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Sustainable Society:  A society that balances the environment, other life forms, and human interactions over an indefinite time period.

 

 

 

 

 


 

Iran's Birth Rate Plummeting at Record Pace:

Success Provides a Model for
Other Developing Countries

Janet Larsen*
December 28, 2001

 

Iran's population growth rate dropped from an all-time high of 3.2 percent in 1986 to just 1.2 percent in 2001, one of the fastest drops ever recorded. In reducing its population growth to 1.2 percent, a rate only slightly higher than that of the United States, Iran has emerged as a model for other countries that want to accelerate the shift to smaller families.

Historically, family planning in Iran has had its ups and downs. The nation's first family planning policy, introduced in 1967 under Shah Reza Pahlavi, aimed to accelerate economic growth and improve the status of women by reforming divorce laws, encouraging female employment, and acknowledging family planning as a human right.

Unfortunately, this promising initiative was reversed in 1979 at the beginning of the decade-long Islamic Revolution led by Shiite Muslim spiritual leader Ayatollah Khomeini.

During this period, family planning programs were seen as undue western influences and were dismantled. Health officials were ordered not to advocate contraception. During Iran's war with Iraq between 1980 and 1988, a large population was viewed as a comparative advantage, and Khomeini pushed procreation to bolster the ranks of "soldiers for Islam," aiming for "an army of 20 million."

This strong pronatalist stance led to an annual population growth rate of well over 3 percent. United Nations data show Iran's population doubling from 27 million in 1968 to 55 million in 1988.

During postwar reconstruction in the late 1980s, the economy faltered. Severe job shortages plagued overcrowded and polluted cities. Iran's rapid population growth was finally seen as an obstacle to development. Receptive to the nation's problems, Ayatollah Khomeini reopened dialogue on the subject of birth control. By December 1989, Iran had revived its national family planning program. Its principal goals were to encourage women to wait three to four years between pregnancies, to discourage childbearing for women younger than 18 or older than 35, and to limit family size to three children.

In May of 1993, the Iranian government passed a national family planning law that encouraged couples to have fewer children by restricting maternity leave benefits after three children. It also called for the Ministries of Education, of Culture and Higher Education, and of Health and Medical Education to incorporate information on population, family planning, and mother and child health care in curriculum materials.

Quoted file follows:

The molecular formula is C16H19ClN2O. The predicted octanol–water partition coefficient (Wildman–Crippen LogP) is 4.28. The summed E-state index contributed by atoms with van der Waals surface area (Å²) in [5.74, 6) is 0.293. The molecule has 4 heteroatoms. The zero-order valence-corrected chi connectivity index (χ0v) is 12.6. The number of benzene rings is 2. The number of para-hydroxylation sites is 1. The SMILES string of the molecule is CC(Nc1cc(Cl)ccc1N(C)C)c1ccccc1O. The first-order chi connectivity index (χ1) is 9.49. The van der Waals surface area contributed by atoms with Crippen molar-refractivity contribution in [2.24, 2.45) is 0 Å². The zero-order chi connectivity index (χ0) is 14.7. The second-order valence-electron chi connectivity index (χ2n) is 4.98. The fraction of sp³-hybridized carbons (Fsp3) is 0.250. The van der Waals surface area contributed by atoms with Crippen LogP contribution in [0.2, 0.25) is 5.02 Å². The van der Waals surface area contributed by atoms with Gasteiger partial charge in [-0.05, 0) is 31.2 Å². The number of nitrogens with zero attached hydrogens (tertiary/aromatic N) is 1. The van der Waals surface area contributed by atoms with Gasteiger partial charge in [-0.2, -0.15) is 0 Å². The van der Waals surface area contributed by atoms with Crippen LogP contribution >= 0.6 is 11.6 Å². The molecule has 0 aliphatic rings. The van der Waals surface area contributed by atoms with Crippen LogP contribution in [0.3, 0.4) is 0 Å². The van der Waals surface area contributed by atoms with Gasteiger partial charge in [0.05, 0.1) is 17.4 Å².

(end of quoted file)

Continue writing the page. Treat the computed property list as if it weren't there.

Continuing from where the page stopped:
The Ministry of Islamic Culture and Guidance was told to allow the media to raise awareness of population issues and family planning programs, and the Islamic Republic of Iran Broadcasting was entrusted with broadcasting such information. Money saved on reduced maternity leave funds these educational programs.

From 1986 to 2001, Iran's total fertility-the average number of children born to a woman in her lifetime-plummeted from seven to less than three. The United Nations projects that by 2010 total fertility will drop to two, which is replacement-level fertility.

Strong government support has facilitated Iran's demographic transition. Under the current president, Mohammad Khatami, the government covers 80 percent of family planning costs. A comprehensive health network made up of mobile clinics and 15,000 "health houses" provides family planning and health services to four fifths of Iran's rural population. Almost all of these health care centers were established after 1990. Because family planning is integrated with primary health care, there is little stigma attached to modern contraceptives.

Religious leaders have become involved with the crusade for smaller families, citing them as a social responsibility in their weekly sermons. They also have issued fatwas, religious edicts with the strength of court orders, that permit and encourage the use of all types of contraception, including permanent male and female sterilization-a first among Muslim countries. Birth control, including the provision of condoms, pills, and sterilization, is free.

One of the strengths of Iran's promotion of family planning is the involvement of men. Iran is the only country in the world that requires both men and women to take a class on modern contraception before receiving a marriage license. And it is the only country in the region with a government-sanctioned condom factory. In the past four years, some 220,000 Iranian men have had a vasectomy. While vasectomies still account for only 3 percent of contraception, compared with female sterilization at 28 percent, men nonetheless are assuming more responsibility for family planning.